Stories and insight in the world of showbiz and beyond.

Sunday, March 19, 2006


On Don Barrett’s Los Angeles Radio People website (LARP), I read an email sent in by a fan who couldn’t get out of his head what he considered a major performance sham perpetrated by Dick and Dee Dee at a small town teen-age nightclub in the middle 60s.

It seems somehow sad that his only remembrance of their performance, was as fakers who were booed by their Clarkston, Washington fans for lip-syncing their records.

As you all are well aware, I myself have NEVER lip-synced records (my performances of the top records of the 60s, including Diana Ross, the other two Supremes and, lest we forget, Cher, were performed using my own beautifully modulated voice).

However, it was common knowledge that the largest majority of my guest artists lip-synced their hits. This was also a usual practice in small performance venues as well. In the 60s most stages didn't have the hi-tech facilities to duplicate the over-dubbed affect of what helped make records hits in the first place. In the recording studio artists many times performed to pre-recorded over-dubbed tracks. So Dick and Dee Dee singing along with their own records in the 60s was not a “sham.” When you think about it, their performance was actually just one more over-dub.

Dick and Dee Dee were always great Lloyd Thaxton show guests. They sang along with their records and the kids cheered.

My mother’s great lessen to me as a kid, “If you can’t say anything nice about a person, don’t say anything at all” should be a reality rule for everyone.

Wednesday, March 08, 2006


I’m constantly asked why I spend time writing a blog. Who’s going to read it? By last count, there are over 23 million blogs on the web. 23 MILLION! Insurmountable odds? I’m optimistic. I Look at it this way: There are about 300 million people in the United States alone. Do the math. Divided equally, that computes to over 10 million readers for each blog. And, I’m just out to get my share.

Actually, I think my chances are pretty darn good. According to LA Times writer Patrick Goldstein, we are now a nation of niches. “Today’s action is with the country watching cable shows or reading blogs that play to a specific audience.”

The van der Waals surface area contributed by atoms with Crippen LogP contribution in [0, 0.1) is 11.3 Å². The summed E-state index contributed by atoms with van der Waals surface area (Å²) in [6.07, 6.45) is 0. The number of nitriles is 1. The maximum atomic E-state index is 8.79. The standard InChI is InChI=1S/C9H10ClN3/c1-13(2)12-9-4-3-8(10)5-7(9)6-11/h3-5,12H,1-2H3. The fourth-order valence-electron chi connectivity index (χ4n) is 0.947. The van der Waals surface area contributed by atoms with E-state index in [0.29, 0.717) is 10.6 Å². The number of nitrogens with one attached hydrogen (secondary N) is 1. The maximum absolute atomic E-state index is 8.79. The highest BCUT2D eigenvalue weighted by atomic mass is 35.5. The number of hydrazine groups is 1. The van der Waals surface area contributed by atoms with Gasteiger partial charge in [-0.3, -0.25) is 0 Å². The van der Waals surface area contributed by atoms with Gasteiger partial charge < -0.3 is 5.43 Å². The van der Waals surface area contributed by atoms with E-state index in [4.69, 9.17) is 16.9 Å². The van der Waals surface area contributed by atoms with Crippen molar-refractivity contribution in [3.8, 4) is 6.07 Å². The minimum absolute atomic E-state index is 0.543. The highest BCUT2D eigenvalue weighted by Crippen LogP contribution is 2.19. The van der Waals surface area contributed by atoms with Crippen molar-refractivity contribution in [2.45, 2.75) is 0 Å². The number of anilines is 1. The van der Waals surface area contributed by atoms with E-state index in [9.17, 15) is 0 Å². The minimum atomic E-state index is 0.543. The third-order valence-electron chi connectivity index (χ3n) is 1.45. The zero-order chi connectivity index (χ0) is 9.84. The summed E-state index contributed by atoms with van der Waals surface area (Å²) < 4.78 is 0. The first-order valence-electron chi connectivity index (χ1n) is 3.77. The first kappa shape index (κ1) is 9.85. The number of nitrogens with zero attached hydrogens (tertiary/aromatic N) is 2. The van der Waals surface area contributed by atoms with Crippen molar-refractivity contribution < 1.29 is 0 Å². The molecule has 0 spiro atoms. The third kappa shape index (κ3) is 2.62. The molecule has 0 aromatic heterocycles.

Specific audience? That’s my fans. The Lloyd Thaxton Show was always kind of a “niche.” It certainly played to a specific audience. And that makes me a real “son of a niche.”

It is said that the reason “American Idol” is such a big hit is because there is a huge niche out there that wants to be a member of a group, encouraged by their peers. What the “Idol” audiences love to see are others like them up there competing for fame and fortune. They see how they dance, sing, how they dress, and how they are treated with great respect. They even accept the occasional put-down from judge Simon Cowell as meaningful. “That could be me” is most likely the “Idol” fan’s mantra.

That, if you think about it, is what The Lloyd Thaxton Show was all about. We had our lip-sync contests, dance contests and each show was a showcase for the latest dances and “what-to-wear” on a date. Young people watched because they saw themselves up there joining in the fun. And, everyone was treated with great respect.

Still doing the math, I’ve figured that in the years the show was on the air, we had over 45 thousand dancing and performing teens on the show. And that was just the ones who were actually there, in person, live. Add to that the millions who were watching each show and we had a pretty substantial niche going for us.

According to Princeton University’s WordNet, niche is “a position particularly well suited to the person who occupies it.” In other words, a “clique.”


There is no doubt that the 60s represented a very unique period in history. Think about it. Civil Rights demonstrations and legislation, the Vietnam War, the draft, Woman’s Lib, the assassinations of John F. Kennedy, Robert Kennedy and Martin Luther King, Flower Children, Students for a Democratic Society, and Sex Drugs and Rock & Roll. The country has never been the same since.

Throughout this tumultuous time, The Lloyd Thaxton Show was there pumping out The Twist, The Beatles, James Brown, Surf music, Motown music, Top Forty and Rock and roll. And millions of kids were dancing to the music. It was the oasis in the midst of chaos; The calm during the storm. And according to the many letters I’ve received from the show’s fans, it gave a lot of people the confidence that everything would turn out OK. I, myself, am completely awed and humbled by it all.

So, back to the original question: why am I writing a blog? The answer is quite simple. I have a niche I just have to scratch. And so far I feel I have only scratched the surface. Judging by the hundreds of emails I have received, there is a substantial niche out there that wants to hash over a lot of cool memories.